Chapel Hill [North Carolina] : Published for the Omohundro Institute of Early American History and Culture, Williamsburg, Virginia, by the University of North Carolina Press, ]2006]
Book — 1 online resource (x, 480 pages) : illustrations
Values and practice in conflict. Antislavery without abolitionism
The conflict realized. The politics of slavery in the years of crisis. Granville Sharp and the obligations of empire
The search for solutions. British concepts of emancipation in the age of the American Revolution. Africa, Africans, and the idea of abolition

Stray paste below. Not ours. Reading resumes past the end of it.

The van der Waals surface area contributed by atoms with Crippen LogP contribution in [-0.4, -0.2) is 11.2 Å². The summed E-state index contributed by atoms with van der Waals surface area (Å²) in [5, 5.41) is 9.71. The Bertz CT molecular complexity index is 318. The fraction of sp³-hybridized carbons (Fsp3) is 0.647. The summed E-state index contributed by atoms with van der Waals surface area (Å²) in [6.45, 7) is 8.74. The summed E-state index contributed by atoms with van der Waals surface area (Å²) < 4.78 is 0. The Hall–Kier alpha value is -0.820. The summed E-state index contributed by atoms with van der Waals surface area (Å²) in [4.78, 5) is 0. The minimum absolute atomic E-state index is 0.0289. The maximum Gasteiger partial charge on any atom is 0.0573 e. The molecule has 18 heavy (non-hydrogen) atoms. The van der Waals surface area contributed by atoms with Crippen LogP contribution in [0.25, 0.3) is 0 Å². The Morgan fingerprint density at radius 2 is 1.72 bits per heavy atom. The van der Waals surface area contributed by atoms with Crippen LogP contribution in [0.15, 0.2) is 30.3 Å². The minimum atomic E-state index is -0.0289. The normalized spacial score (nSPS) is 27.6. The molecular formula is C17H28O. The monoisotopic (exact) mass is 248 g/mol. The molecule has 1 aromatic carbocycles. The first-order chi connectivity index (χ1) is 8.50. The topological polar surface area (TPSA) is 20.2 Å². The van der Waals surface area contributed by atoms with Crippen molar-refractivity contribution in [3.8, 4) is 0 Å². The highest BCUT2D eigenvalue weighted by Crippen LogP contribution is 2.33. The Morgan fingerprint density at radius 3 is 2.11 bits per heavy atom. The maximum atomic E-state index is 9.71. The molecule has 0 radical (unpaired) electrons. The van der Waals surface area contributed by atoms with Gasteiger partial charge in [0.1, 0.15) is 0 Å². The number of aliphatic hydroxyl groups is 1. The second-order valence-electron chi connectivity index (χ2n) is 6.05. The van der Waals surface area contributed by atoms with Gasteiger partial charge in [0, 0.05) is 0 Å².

The conflict resolved. British evangelicals and Caribbean slavery after the American war. The society of friends and the antislavery identity.
"Revisiting the origins of the British antislavery movement of the late eighteenth century, Christopher Leslie Brown challenges prevailing scholarly arguments that locate the roots of abolitionism in economic determinism or bourgeois humanitarianism. Brown instead connects the shift from sentiment to action to changing views of empire and nation in Britain, particularly the anxieties and dislocations spurred by the American Revolution"--Page 4 of cover.